Viral respiratory illnesses like the common cold and seasonal flu make their dreaded returns each fall and winter, keeping sick kids and adults out of school and work. These infections typically peak in late December or January, but this year, the winter virus season started sooner than usual in the U.S. — which suggests the worst may be yet to come.
Last month, the Centers for Disease Control and Prevention issued a health advisory about the early increase in cases of respiratory infections this year, especially among young children, and warned of the so-called “triple threat” presented by the convergence of three of these illnesses: respiratory syncytial virus (RSV), influenza (the seasonal flu) and COVID-19. The risk is highest for infants younger than 6 months, whose immune systems are not yet fully developed, as well as for adults age 65 and older and those with certain chronic health conditions.
Health care professionals expect a continued climb in the spread of all three infections in the coming months, leaving in their wake thousands of hospitalizations and deaths across the country — but the best tool for prevention is vaccination. While there is not yet a vaccine against RSV (though some are in development), vaccines that protect against COVID-19 and the flu are available and recommended for nearly everyone over 6 months of age. (The best way to protect infants younger than 6 months is by vaccination during pregnancy.)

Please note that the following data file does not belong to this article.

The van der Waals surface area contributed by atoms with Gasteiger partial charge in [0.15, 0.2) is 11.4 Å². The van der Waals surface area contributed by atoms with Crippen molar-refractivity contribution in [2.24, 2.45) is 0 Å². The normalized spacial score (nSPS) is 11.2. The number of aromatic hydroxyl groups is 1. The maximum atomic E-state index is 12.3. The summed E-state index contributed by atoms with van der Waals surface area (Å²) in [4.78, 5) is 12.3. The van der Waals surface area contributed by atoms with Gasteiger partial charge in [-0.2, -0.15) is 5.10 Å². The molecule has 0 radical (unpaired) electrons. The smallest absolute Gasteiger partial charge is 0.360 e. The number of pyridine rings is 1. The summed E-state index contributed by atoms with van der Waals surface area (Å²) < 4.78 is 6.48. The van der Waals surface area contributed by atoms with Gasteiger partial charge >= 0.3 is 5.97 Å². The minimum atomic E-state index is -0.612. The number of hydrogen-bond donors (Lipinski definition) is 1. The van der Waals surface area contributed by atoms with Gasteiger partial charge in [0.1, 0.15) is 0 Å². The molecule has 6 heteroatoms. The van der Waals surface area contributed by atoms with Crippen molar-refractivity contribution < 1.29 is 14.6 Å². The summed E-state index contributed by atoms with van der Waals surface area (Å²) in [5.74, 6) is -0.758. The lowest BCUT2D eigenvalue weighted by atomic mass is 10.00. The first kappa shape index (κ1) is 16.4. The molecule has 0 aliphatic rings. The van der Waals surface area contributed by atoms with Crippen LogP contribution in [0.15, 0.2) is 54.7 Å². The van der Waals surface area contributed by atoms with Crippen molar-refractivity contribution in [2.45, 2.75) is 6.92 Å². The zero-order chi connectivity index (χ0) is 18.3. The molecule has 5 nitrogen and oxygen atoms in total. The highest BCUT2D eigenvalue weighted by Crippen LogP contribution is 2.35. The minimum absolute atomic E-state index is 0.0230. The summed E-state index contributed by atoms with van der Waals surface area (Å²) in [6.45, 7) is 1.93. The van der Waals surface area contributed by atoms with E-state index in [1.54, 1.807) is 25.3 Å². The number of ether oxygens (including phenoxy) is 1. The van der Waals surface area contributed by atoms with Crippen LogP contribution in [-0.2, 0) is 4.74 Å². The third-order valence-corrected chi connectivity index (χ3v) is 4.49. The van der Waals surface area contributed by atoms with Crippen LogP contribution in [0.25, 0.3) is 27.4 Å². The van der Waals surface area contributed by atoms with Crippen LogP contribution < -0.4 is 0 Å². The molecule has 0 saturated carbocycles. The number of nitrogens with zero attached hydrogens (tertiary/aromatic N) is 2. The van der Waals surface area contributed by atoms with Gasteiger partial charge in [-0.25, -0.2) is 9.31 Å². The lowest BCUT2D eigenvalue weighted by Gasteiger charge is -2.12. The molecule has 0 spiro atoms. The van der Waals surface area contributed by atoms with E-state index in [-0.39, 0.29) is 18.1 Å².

All flu vaccines in the U.S. are “quadrivalent,” meaning they guard against four different flu strains, and the CDC advises that they may be co-administered with any dose of the COVID-19 vaccine. Moreover, recent data on the newly updated “bivalent” COVID-19 booster vaccine, which targets both omicron and the original coronavirus, suggests it provides more protection against one of the main variants currently driving up cases.
Also, don’t forget those basic but important preventative measures — frequent hand-washing, covering your mouth and nose with a tissue when coughing or sneezing, and staying at home and isolating when sick — to help protect yourself and others this winter virus season.
Vaccinations are available now at McCook’s Pharmacy, with no appointment necessary. Simply drop in between the hours of 9 a.m. and 6 p.m., Monday through Friday, or 9 a.m.–1 p.m. Saturday.
Established in 2005, McCook’s is a locally owned and operated full-service pharmacy offering double drive-through windows and convenient city-wide delivery. New customers are always welcome! Contact McCook’s by phone at (912) 764-2223 or find more online at www.mccookspharmacy.com.